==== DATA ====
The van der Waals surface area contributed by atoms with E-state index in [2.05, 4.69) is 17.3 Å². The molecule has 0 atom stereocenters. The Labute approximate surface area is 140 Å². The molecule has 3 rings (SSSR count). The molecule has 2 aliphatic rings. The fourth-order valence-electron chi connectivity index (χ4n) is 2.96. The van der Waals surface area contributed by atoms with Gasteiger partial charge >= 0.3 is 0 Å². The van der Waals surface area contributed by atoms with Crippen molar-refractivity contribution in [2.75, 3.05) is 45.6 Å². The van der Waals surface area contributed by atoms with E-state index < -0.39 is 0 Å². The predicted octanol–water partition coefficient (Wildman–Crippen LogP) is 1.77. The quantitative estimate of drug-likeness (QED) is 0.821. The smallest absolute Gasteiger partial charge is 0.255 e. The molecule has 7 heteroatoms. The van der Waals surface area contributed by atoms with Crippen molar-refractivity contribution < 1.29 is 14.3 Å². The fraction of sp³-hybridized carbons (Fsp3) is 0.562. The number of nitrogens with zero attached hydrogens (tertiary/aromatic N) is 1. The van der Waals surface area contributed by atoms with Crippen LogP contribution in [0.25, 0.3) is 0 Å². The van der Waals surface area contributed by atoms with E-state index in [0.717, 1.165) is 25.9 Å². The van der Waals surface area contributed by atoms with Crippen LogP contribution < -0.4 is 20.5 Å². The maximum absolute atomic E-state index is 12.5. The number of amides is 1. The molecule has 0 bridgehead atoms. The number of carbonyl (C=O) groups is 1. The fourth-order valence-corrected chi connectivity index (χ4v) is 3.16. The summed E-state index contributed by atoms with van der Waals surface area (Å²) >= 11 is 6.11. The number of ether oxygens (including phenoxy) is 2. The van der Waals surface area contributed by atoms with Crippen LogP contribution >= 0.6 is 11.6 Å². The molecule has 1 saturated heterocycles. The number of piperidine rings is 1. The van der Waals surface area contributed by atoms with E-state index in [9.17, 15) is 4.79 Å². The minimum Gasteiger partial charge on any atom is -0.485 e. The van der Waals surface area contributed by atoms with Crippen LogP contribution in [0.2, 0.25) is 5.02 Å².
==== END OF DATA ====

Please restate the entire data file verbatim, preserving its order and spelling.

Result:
The van der Waals surface area contributed by atoms with E-state index in [2.05, 4.69) is 17.3 Å². The molecule has 0 atom stereocenters. The Labute approximate surface area is 140 Å². The molecule has 3 rings (SSSR count). The molecule has 2 aliphatic rings. The fourth-order valence-electron chi connectivity index (χ4n) is 2.96. The van der Waals surface area contributed by atoms with Gasteiger partial charge >= 0.3 is 0 Å². The van der Waals surface area contributed by atoms with Crippen molar-refractivity contribution in [2.75, 3.05) is 45.6 Å². The van der Waals surface area contributed by atoms with E-state index < -0.39 is 0 Å². The predicted octanol–water partition coefficient (Wildman–Crippen LogP) is 1.77. The quantitative estimate of drug-likeness (QED) is 0.821. The smallest absolute Gasteiger partial charge is 0.255 e. The molecule has 7 heteroatoms. The van der Waals surface area contributed by atoms with Crippen molar-refractivity contribution < 1.29 is 14.3 Å². The fraction of sp³-hybridized carbons (Fsp3) is 0.562. The number of nitrogens with zero attached hydrogens (tertiary/aromatic N) is 1. The van der Waals surface area contributed by atoms with Crippen LogP contribution in [0.25, 0.3) is 0 Å². The van der Waals surface area contributed by atoms with E-state index in [0.717, 1.165) is 25.9 Å². The van der Waals surface area contributed by atoms with Crippen LogP contribution < -0.4 is 20.5 Å². The maximum absolute atomic E-state index is 12.5. The number of amides is 1. The molecule has 0 bridgehead atoms. The number of carbonyl (C=O) groups is 1. The fourth-order valence-corrected chi connectivity index (χ4v) is 3.16. The summed E-state index contributed by atoms with van der Waals surface area (Å²) >= 11 is 6.11. The number of ether oxygens (including phenoxy) is 2. The van der Waals surface area contributed by atoms with Crippen LogP contribution >= 0.6 is 11.6 Å². The molecule has 1 saturated heterocycles. The number of piperidine rings is 1. The van der Waals surface area contributed by atoms with E-state index in [9.17, 15) is 4.79 Å². The minimum Gasteiger partial charge on any atom is -0.485 e. The van der Waals surface area contributed by atoms with Crippen LogP contribution in [0.2, 0.25) is 5.02 Å².